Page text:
I spent 18 years of my life not knowing what my purpose was or who I was – I was just living. I surrounded myself with other people who drank and used like I did. My house was always filled with others and I was never alone. I didn’t want to be alone to deal with my own thoughts, as I felt lost, hopeless, and full of fear. Like many, I turned to alcohol and drugs as a means to cope with the way I was feeling. This enabled me to change into whoever others wanted me to be in order just to fit in. I never knew how to just be myself as my addiction took me to a very dark world. I didn’t care about anything or anyone, especially myself. I lost many things that were important to me the first being my health. I loathed myself so much so that I didn’t care what happened to me. My family didn’t want anything to do with me nor I with them. I was homeless, my car got repossessed, my credit was shot, and I had no money in the bank. I was on the verge of losing yet another job if I continued to use drugs and alcohol. I wanted to change and discovered I had to change or else I would either die or be locked up in prison for my poor decisions.
I decided to notify my boss about my drug and alcohol problem. We both agreed that I needed help so I made the decision to take a two-month leave of absence and put myself in rehab. I was given two choices for treatment centers in Chicago – one was located on the Southside and the other was New Hope Recovery Center. I thought to myself, “What a perfect name? New Hope Recovery!” That was exactly what I had been looking for – new hope to change my life, because the way I was living by my choices wasn’t working. I attended their 6-week intensive outpatient program, and then attended aftercare treatment for 6 months. I was so eager to learn new things about myself and began to discover things that I never knew. It was as if I had a new pair of eyes and ears and began to see and hear everything differently. The staff and the counselors at New Hope showed me a new way to live. There are no words that can explain the gratitude I continue to feel towards Jeff, Mauri, Abbey, Chris, and Janette.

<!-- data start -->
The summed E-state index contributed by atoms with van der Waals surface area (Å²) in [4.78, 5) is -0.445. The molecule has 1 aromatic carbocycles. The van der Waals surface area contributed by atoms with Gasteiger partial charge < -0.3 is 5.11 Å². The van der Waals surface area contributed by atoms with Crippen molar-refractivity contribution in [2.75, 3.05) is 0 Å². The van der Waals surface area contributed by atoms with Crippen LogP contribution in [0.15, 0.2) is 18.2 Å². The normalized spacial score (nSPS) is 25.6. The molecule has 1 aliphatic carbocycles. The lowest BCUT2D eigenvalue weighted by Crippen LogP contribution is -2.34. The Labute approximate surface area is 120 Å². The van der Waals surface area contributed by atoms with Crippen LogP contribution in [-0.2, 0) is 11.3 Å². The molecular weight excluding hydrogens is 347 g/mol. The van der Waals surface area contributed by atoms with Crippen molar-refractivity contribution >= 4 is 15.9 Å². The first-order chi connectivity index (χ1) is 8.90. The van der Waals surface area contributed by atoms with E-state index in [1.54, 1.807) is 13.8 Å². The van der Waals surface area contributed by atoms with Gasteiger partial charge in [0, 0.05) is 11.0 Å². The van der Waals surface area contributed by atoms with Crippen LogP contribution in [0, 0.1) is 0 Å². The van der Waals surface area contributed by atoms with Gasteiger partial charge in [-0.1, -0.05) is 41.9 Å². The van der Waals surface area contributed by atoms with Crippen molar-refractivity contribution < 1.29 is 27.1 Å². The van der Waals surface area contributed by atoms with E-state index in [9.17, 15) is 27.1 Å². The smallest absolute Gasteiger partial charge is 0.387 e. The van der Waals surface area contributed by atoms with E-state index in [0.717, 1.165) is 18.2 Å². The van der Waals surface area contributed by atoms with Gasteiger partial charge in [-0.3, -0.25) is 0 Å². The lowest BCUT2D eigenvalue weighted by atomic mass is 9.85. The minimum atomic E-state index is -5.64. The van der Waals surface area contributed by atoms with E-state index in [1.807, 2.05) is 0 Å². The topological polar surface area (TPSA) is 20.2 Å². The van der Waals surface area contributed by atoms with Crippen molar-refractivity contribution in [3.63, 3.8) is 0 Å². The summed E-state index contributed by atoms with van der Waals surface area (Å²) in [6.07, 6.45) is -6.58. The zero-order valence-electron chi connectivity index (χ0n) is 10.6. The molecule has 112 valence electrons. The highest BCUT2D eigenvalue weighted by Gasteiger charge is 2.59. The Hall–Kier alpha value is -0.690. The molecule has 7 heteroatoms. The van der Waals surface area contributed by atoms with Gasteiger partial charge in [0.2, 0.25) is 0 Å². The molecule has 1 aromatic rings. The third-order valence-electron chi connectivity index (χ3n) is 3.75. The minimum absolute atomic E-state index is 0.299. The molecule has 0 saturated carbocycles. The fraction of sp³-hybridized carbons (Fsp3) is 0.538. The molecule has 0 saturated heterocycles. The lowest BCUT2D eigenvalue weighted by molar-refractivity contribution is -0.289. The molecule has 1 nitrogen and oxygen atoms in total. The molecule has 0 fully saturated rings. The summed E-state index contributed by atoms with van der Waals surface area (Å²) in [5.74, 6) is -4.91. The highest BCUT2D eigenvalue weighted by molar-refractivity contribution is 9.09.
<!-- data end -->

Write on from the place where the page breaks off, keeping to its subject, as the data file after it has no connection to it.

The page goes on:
I began to feel more comfortable attending and sharing at meetings. I started attending CMA (Crystal Meth Anonymous) and AA (Alcoholics Anonymous) meetings regularly. I gladly accepted service work at meetings when I was elected, I volunteered to make coffee, cleanup after meetings – basically do whatever I had to do to stay sober.
Since I’ve been sober, I found an amazing sponsor who has guided me through the 12 steps and has read through the Big Book with me. I am very fortunate to sponsor two gentlemen who I am guiding through the steps and the big book as well much as my sponsor did for me. With the wonderful help of Jeff from New Hope I was able to start a new CMA meeting at the very place I went for help. I am now able to give back to others who are seeking the same for their lives. I attend school full-time pursuing a degree in interior design, I work full-time, I attend meetings regularly as well as fellowship, I take care of my body today (going to the gym is my new addiction) and I treat people the way I want to be treated. It’s amazing what recovery can do for you if you are willing to do a little work to better your life. I am truly grateful for the life I have today and as long as I place my recovery first in my busy life, anything is possible.
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